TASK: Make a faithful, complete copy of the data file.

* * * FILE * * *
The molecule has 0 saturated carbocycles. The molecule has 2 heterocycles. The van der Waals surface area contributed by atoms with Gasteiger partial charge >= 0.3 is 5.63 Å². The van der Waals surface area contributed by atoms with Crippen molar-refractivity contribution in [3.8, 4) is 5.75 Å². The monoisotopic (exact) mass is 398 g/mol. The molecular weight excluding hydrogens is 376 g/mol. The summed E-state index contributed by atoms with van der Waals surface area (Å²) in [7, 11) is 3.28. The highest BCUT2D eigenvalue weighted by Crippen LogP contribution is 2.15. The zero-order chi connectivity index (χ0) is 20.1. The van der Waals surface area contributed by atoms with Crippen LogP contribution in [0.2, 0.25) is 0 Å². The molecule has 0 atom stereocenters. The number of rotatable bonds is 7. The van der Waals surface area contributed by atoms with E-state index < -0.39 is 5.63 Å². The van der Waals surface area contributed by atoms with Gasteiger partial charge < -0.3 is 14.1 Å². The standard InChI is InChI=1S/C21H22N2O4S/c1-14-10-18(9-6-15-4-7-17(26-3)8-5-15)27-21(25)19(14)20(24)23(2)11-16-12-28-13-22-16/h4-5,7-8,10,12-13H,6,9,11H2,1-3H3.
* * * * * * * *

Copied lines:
The molecule has 0 saturated carbocycles. The molecule has 2 heterocycles. The van der Waals surface area contributed by atoms with Gasteiger partial charge >= 0.3 is 5.63 Å². The van der Waals surface area contributed by atoms with Crippen molar-refractivity contribution in [3.8, 4) is 5.75 Å². The monoisotopic (exact) mass is 398 g/mol. The molecular weight excluding hydrogens is 376 g/mol. The summed E-state index contributed by atoms with van der Waals surface area (Å²) in [7, 11) is 3.28. The highest BCUT2D eigenvalue weighted by Crippen LogP contribution is 2.15. The zero-order chi connectivity index (χ0) is 20.1. The van der Waals surface area contributed by atoms with Crippen LogP contribution in [0.2, 0.25) is 0 Å². The molecule has 0 atom stereocenters. The number of rotatable bonds is 7. The van der Waals surface area contributed by atoms with E-state index < -0.39 is 5.63 Å². The van der Waals surface area contributed by atoms with Gasteiger partial charge < -0.3 is 14.1 Å². The standard InChI is InChI=1S/C21H22N2O4S/c1-14-10-18(9-6-15-4-7-17(26-3)8-5-15)27-21(25)19(14)20(24)23(2)11-16-12-28-13-22-16/h4-5,7-8,10,12-13H,6,9,11H2,1-3H3.